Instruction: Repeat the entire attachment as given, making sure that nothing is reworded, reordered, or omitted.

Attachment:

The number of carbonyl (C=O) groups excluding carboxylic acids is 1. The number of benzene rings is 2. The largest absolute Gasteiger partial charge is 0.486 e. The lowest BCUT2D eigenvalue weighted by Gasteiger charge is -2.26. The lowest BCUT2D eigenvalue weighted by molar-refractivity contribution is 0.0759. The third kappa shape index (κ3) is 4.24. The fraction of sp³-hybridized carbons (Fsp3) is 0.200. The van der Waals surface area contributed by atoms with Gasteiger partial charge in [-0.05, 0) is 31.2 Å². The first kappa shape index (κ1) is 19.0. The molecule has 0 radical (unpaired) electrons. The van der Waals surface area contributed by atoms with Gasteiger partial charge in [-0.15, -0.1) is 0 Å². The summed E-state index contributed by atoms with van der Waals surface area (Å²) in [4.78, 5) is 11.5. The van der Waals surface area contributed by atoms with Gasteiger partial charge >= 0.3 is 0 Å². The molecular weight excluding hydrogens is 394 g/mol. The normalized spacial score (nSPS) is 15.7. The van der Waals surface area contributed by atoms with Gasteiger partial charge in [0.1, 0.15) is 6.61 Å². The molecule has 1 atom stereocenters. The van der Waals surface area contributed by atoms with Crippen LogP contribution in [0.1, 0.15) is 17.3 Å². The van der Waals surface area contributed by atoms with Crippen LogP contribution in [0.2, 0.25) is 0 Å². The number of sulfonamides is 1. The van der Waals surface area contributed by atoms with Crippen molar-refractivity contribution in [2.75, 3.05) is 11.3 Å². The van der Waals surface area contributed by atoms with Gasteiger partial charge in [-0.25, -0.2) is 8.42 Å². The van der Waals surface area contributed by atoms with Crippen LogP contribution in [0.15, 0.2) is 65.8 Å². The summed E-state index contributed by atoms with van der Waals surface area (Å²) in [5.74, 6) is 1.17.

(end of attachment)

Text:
The number of carbonyl (C=O) groups excluding carboxylic acids is 1. The number of benzene rings is 2. The largest absolute Gasteiger partial charge is 0.486 e. The lowest BCUT2D eigenvalue weighted by Gasteiger charge is -2.26. The lowest BCUT2D eigenvalue weighted by molar-refractivity contribution is 0.0759. The third kappa shape index (κ3) is 4.24. The fraction of sp³-hybridized carbons (Fsp3) is 0.200. The van der Waals surface area contributed by atoms with Gasteiger partial charge in [-0.05, 0) is 31.2 Å². The first kappa shape index (κ1) is 19.0. The molecule has 0 radical (unpaired) electrons. The van der Waals surface area contributed by atoms with Gasteiger partial charge in [-0.15, -0.1) is 0 Å². The summed E-state index contributed by atoms with van der Waals surface area (Å²) in [4.78, 5) is 11.5. The van der Waals surface area contributed by atoms with Gasteiger partial charge >= 0.3 is 0 Å². The molecular weight excluding hydrogens is 394 g/mol. The normalized spacial score (nSPS) is 15.7. The van der Waals surface area contributed by atoms with Gasteiger partial charge in [0.1, 0.15) is 6.61 Å². The molecule has 1 atom stereocenters. The van der Waals surface area contributed by atoms with Crippen LogP contribution in [0.1, 0.15) is 17.3 Å². The van der Waals surface area contributed by atoms with Crippen LogP contribution in [0.2, 0.25) is 0 Å². The number of sulfonamides is 1. The van der Waals surface area contributed by atoms with Crippen molar-refractivity contribution in [2.75, 3.05) is 11.3 Å². The van der Waals surface area contributed by atoms with Gasteiger partial charge in [-0.25, -0.2) is 8.42 Å². The van der Waals surface area contributed by atoms with Crippen LogP contribution in [0.15, 0.2) is 65.8 Å². The summed E-state index contributed by atoms with van der Waals surface area (Å²) in [5.74, 6) is 1.17.